Superficial
- nearer the surface
Deep
- farther away from the body surface
Body Planes
- subdivisions of body
- facilitates the study of individual organs and the body as a whole
Sagittal
- a lengthwise plane running down from front to back
- divides the body or any of its parts into right and left sides
Midsagittal
- divides the body into two equal halves
Frontal
- Coronal
- a lengthwise plane running from side to side
- divides the body or any of its parts into anterior and posterior (front and back) portions
Transverse
- a horizontal or crosswise plane
- divides the body or any of its parts into upper and lower portions
Body Cavities
- the body is not a solid structure
- it is made up of open spaces or cavities that contain compact, well-ordered arrangements of internal organs
Two major body cavities
- ventral and dorsal
Upper Ventral Cavity
- includes the thoracic cavity, mediastinum, and the pleural cavity
Lower Ventral Cavity
- includes the abdominal cavity and the pelvic cavity (together form the abdominopelvic cavity)
Diaphragm
- separates the thoracic cavity from the abdominal cavity
- a muscular sheet
- dome-shaped
- the most important muscle for breathing
Mediastinum
- a midportion of the thoracic cavity
- physically separates the thoracic cavity from the abdominal cavity
- includes the heart, trachea, esophagus, thymus, and blood vessels
Pleural Cavities
- subdivisions of the thoracic cavity
- on the either side of the thoracic cavity
- includes the lungs
Abdominopelvic Cavity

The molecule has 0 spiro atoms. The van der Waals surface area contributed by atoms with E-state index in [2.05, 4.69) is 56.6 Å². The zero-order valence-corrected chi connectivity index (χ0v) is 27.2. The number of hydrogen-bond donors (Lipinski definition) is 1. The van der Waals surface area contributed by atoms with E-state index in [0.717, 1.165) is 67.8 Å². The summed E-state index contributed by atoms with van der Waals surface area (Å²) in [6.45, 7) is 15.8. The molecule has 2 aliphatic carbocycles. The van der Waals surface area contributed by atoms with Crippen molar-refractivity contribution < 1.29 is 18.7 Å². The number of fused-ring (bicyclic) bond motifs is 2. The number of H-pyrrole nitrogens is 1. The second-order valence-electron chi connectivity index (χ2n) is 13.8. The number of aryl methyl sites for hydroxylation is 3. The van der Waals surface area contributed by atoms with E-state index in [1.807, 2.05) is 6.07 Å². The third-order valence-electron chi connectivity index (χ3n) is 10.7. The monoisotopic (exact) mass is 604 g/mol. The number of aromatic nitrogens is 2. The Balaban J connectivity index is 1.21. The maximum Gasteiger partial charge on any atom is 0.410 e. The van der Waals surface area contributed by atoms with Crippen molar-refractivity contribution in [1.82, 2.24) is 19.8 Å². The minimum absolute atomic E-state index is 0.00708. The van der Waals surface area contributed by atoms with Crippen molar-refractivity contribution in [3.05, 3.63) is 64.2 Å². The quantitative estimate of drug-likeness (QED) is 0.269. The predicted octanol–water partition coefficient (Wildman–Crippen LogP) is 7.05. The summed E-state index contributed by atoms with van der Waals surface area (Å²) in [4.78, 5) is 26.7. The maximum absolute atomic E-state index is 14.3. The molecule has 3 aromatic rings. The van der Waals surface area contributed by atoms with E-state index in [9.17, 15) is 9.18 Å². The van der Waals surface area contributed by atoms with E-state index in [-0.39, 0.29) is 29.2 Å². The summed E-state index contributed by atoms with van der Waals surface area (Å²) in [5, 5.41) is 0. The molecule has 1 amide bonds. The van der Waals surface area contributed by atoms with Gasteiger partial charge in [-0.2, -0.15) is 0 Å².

- made up of the abdominal cavity and the pelvic cavity
- there isn't an actual physical partition
- separated in 4 quadrants
Thoracic Cavity
- chest cavity
- includes the mediastinum and the pleural cavities
4 Quadrants of the Abdominopelvic Cavity
- right upper or superior
- right lower or inferior
- left upper or superior
- left lower or inferior
- frequently used for locating the origin of pain or describing the location of a tumor or other abnormality
9 Subdivisions of the Abdominopelvic Cavity
- Upper Regions
- Middle Regions
- Lower Regions
Upper Regions of the Abdominopelvic Cavity
- Right Hypochondriac Region
- Left Hypochondriac Region
- Epigastric Region
- lies above the abdomen at the level of the ninth rib cartilages
Middle Regions of the Abdominopelvic Cavity
- Right Lumbar Region
- Left Lumbar Region
- Umbilical Region
- lies below the ninth rib cartilages and above the top of the hip bones
Lower Regions of the Abdominopelvic Cavity
- Right Iliac Region
- Left Iliac Region
- Hypogastric Region
- lies below the hip bones
Dorsal Cavity
- includes the cranial and spinal cavities
Cranial Cavity
- the space inside the skull that contains the brain
Spinal Cavity
- the space inside the spinal column
- contains the spinal cord
Pelvic Cavity
- includes the liver, gallbladder, stomach, spleen, pancreas, small intestine, parts of the large intestine
Abdominal Cavity
- includes the lower (sigmoid) colon, rectum, urinary bladder, and reproductive organs